I wouldn’t be surprised to see the Dollar trend to reverse back down some in the short-term and that could drive these other markets to reverse their downtrends at least briefly. Only time will tell if it does reverse in the near future and by how much.

In the meantime, let’s watch it all unfold.

Global Market Trends and Returns 3rd Quarter 2014

The end of a quarter is a popular time for investors to review what happened over the past three months. Below we review some three-month price trends to get an idea of the direction and magnitude of return streams for a wide range of world market indexes.

In the chart below, we see the U.S. Dollar ($USD) was in the strongest rising directional trend and increased smoothly. The second most increasing trend in magnitude was U.S. Long Term Treasury Bonds (TLT), though it made its move in just the past two weeks. The popular large company stock index, the Dow Jones Industrial Average ($INDU) and the broad-based bond index Barclay Aggregate Bond Index (AGG) lost a little during the quarter. Small company stocks, the Russell 2000 ($RUT), and the commodities indexes ($USD and GSG) lost over -9%. As I pointed out in “Interest Rates and Dollar Rising, Commodities Falling” interest rates started drifting up, driving up the U.S. Dollar, which then drove down many commodities. The decline in small company stocks is probably more a sign of an aging bull market in stocks.

Charts courtesy of: http://www.stockcharts.com ©StockCharts.com

Looking closer within the U.S. stock market at its individual sectors, the Healthcare and Technology sectors ended the quarter with the largest gains of around 3%. Energy was by far the largest losing sector over the past three-months with a decline of nearly -10%. Other weakness was Industrial and Utilities. That may be suggesting something about the markets anticipation of the economy.

I also include a bar chart below of the sectors for a different visual of the advance and decline within sectors. The trouble with only looking at the quarter end result is that it ignores what happened along the way. For example, in the line charts above we can see how the trends unfold.

I pointed out in “Interest Rates and Dollar Rising, Commodities Falling” that interest rates started drifting up, driving up the U.S. Dollar. When the Dollar and interest rates rise it can directly impact other markets like commodities, international stocks priced in Dollars, and interest rate sensitive markets like real estate and utilities. In the next chart I include the U.S. Dollar again to show its steady increase the past three months. Then we see that commodities like Gold (GLD), interest rate sensitive markets like Utilities (IDU), U.S. Real Estate REITs (IYR), and Mortgage REITs (REM) all declined materially. International stocks in Developed Countries (EFA) and Emerging Markets (EEM) also declined around 5 to 7%. None of these three-month price trends are permanent, but for those of us who tactically rotate between these world markets it is useful to understand how they all interact with each other.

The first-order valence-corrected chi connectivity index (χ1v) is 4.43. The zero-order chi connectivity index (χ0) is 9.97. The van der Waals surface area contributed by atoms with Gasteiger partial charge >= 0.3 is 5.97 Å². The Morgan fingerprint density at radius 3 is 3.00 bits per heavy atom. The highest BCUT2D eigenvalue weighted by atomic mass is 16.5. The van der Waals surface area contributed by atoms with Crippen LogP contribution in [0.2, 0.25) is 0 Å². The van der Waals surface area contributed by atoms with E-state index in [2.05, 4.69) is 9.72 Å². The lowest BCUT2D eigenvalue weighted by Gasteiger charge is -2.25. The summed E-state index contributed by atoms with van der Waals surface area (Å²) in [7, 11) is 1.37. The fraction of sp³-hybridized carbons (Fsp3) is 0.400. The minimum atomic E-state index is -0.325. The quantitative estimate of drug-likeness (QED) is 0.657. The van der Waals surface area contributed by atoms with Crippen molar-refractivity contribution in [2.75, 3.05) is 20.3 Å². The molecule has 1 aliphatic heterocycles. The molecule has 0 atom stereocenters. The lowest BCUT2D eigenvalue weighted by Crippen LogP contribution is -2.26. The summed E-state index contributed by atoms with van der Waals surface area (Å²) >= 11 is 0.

You may notice when I speak of these trends I use past tense. The past tense is a grammatical tense whose principal function is to place an action or situation in past time. When I speak of trends, I’m always speaking of the past trend, never the future. These charts are created by looking back three months. It is not possible to draw a chart of realized trends looking forward three months. If we could do that, we would only need to do it once. If we could know for sure what just one of these trends would do in the future we could leverage a large bet, take the profit, pay the tax, and be done forever. Instead, we only have past price trends to study and draw inference from. Past data is all we have. As it turns out, that’s all I need.

 

Playing with Relative Strength

I discussed in my interview with Investor’s Business Daily in 2011 titled “How Mike Shell Uses Relative Strength To Trade ETFs” some very basic concepts of how I apply proprietary relative strength systems to ETFs in a tactical ETF managed portfolio. Though we can develop all kinds of sophisticated algorithms to define relative strength, momentum, and directional price trends, at the end of the day the concept is very simple.

Up until now (a signal that something has changed) small company stocks where lagging large company stocks. To illustrate what that looked like, I stopped the relative chart below in Mid-May. You may observe that the blue line (the Russell 2000 index of small company stocks) was lagging and with a higher range of swings (more volatile). The black line is the S&P 500 stock index weighted toward larger stocks.